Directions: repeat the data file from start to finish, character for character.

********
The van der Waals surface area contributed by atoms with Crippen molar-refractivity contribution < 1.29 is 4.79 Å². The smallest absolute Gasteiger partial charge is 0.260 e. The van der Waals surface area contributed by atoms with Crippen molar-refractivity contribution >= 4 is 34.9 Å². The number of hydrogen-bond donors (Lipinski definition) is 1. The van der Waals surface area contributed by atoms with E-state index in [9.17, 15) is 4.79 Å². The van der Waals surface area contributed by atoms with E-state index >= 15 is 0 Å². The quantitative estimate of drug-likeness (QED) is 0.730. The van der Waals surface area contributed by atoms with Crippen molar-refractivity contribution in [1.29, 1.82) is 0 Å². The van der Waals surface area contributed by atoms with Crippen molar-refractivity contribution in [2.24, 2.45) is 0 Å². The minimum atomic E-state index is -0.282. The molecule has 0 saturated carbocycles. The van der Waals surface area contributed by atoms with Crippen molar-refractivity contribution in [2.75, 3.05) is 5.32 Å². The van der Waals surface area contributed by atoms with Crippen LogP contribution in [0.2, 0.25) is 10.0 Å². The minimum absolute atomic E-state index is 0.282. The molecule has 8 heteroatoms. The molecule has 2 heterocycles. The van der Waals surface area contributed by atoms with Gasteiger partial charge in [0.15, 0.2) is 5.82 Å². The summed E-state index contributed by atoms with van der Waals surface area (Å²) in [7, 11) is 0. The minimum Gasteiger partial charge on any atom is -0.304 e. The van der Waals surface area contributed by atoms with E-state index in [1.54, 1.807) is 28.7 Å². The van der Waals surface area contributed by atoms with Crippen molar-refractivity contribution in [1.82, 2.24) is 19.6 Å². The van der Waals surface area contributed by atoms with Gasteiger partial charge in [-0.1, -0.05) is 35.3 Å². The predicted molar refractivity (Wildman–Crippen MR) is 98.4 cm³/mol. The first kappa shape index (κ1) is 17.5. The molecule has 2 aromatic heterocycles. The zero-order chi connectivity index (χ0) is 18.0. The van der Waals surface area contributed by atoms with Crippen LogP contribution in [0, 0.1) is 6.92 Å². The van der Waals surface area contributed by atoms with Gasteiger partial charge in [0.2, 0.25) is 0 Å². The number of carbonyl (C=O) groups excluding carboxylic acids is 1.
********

The van der Waals surface area contributed by atoms with Crippen molar-refractivity contribution < 1.29 is 4.79 Å². The smallest absolute Gasteiger partial charge is 0.260 e. The van der Waals surface area contributed by atoms with Crippen molar-refractivity contribution >= 4 is 34.9 Å². The number of hydrogen-bond donors (Lipinski definition) is 1. The van der Waals surface area contributed by atoms with E-state index in [9.17, 15) is 4.79 Å². The van der Waals surface area contributed by atoms with E-state index >= 15 is 0 Å². The quantitative estimate of drug-likeness (QED) is 0.730. The van der Waals surface area contributed by atoms with Crippen molar-refractivity contribution in [1.29, 1.82) is 0 Å². The van der Waals surface area contributed by atoms with Crippen molar-refractivity contribution in [2.24, 2.45) is 0 Å². The minimum atomic E-state index is -0.282. The molecule has 0 saturated carbocycles. The van der Waals surface area contributed by atoms with Crippen molar-refractivity contribution in [2.75, 3.05) is 5.32 Å². The van der Waals surface area contributed by atoms with Crippen LogP contribution in [0.2, 0.25) is 10.0 Å². The minimum absolute atomic E-state index is 0.282. The molecule has 8 heteroatoms. The molecule has 2 heterocycles. The van der Waals surface area contributed by atoms with Gasteiger partial charge in [0.15, 0.2) is 5.82 Å². The summed E-state index contributed by atoms with van der Waals surface area (Å²) in [7, 11) is 0. The minimum Gasteiger partial charge on any atom is -0.304 e. The van der Waals surface area contributed by atoms with E-state index in [1.54, 1.807) is 28.7 Å². The van der Waals surface area contributed by atoms with Crippen molar-refractivity contribution in [1.82, 2.24) is 19.6 Å². The van der Waals surface area contributed by atoms with Gasteiger partial charge in [-0.1, -0.05) is 35.3 Å². The predicted molar refractivity (Wildman–Crippen MR) is 98.4 cm³/mol. The first kappa shape index (κ1) is 17.5. The molecule has 2 aromatic heterocycles. The zero-order chi connectivity index (χ0) is 18.0. The van der Waals surface area contributed by atoms with Crippen LogP contribution in [0, 0.1) is 6.92 Å². The van der Waals surface area contributed by atoms with Gasteiger partial charge in [0.2, 0.25) is 0 Å². The number of carbonyl (C=O) groups excluding carboxylic acids is 1.